Trainer, Community Research Collaboration Awards


The California Breast Cancer Research Program (CBCRP) makes grants to California scientists to conduct research toward ending the suffering caused by breast cancer. Since its inception in 1993, the program has offered grants to research teams composed of scientists and members of community organizations serving women affected by breast cancer. The teams conduct studies using the community-based participatory research model, which makes the community members equal partners with the scientists. Examples of these community research collaborations (CRCs) include: breast cancer risk of lesbians and heterosexual women; ways to promote culturally sensitive breast cancer care for low-income African American women, and problems women face returning to work after breast cancer surgery.

However, the CBCRP faced a problem. After a promising beginning, the number of CRC applications for funding dramatically declined. In response to this the CBCRP requested Marj to conduct an evaluation of the Community Research Collaboration Awards. Her findings pinpointed problems that community organizations and researchers faced both applying for and conducting the research. This prompted the California Breast Cancer Research Program to make changes in its application and review process and to do more to match community organizations with interested scientists. Marj later conducted an additional evaluation of the Community Research Collaboration awards program that further improved the program and resulted in two reports: CBCRP CRC Transforming Research and Transforming Partnerships.

Marj designed several technical assistance and training programs for potential and funded research teams:

  • Through workshops and teleconferences Marj trained both community members and research scientists on team building, conflict resolution, and collaborative research methods and grant writing.
  • Community-Based Research Infrastructure for Better Science (CRIBS) was a year-long training program for33 community members and researchers in 12 collaborative teams. As the training director, Marj led the collaborative work to create a year-long curriculum that included face-to-face sessions, online learning, webinars, a mock review session, and technical assistance. Teams were prepared to apply for andconduct research on the environmental causes of breast cancer and on how to lift the unequal burden on some groups of women who are more likely to get—or die from—the disease, based on characteristics such as their race/ethnicity.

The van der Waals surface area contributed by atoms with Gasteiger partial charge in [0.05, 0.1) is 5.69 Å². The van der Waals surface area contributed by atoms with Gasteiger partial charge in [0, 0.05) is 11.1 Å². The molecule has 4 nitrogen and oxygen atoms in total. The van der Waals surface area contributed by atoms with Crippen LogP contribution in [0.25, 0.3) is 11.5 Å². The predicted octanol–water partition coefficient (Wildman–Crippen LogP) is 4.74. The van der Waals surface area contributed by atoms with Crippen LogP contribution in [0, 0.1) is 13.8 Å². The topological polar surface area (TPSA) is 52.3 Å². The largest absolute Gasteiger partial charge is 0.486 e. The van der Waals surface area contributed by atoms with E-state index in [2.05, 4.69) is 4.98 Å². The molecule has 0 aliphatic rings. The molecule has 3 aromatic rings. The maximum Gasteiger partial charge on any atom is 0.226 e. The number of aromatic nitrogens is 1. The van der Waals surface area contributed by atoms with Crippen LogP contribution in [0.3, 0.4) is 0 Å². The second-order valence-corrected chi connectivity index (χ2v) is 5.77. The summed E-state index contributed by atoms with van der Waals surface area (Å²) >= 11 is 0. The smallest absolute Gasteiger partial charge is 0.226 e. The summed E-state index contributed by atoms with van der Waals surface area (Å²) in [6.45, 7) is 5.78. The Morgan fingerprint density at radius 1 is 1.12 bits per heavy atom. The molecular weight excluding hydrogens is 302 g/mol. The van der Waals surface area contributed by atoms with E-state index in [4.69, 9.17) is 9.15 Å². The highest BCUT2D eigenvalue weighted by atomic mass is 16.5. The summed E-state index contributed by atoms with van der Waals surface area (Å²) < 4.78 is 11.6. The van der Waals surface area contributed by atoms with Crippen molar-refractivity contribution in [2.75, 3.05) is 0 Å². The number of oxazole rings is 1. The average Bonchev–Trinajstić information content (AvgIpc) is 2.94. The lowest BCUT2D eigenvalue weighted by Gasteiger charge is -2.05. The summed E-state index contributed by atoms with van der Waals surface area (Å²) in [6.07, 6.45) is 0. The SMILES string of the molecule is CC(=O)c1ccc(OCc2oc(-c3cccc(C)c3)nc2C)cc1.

• Quick Start is a five-month training program for dozens of teams each year. Marj worked with CBCRP and Commonweal staff to use the evaluations of CRIBS to create a shorter training program with the same great impact.

“Marj has enhanced the program enormously through her expertise in relationship building, group facilitation, and community based participatory research. Marj’s efforts played a critical role in shaping the CRC program into one of the leading funding agencies in community based participatory research. She continues to be an invaluable resource for applicants, grantees and the CBCRP staff.”

—Walter Price, DrPH & Natalie Collins, MSW
Community Initiatives Manager & Outreach and Technical Assistance Coodinator, California Breast Cancer Research Program

“The CBCRP is the best model for community / university participatory research. Both the community and the university have equal say and responsibilities and both are involved in the design, implementation and evaluation of the research project. The program promotes true partnerships in breast cancer research.”

—Lola Sablan Santos
Executive Director, Guam Communications Network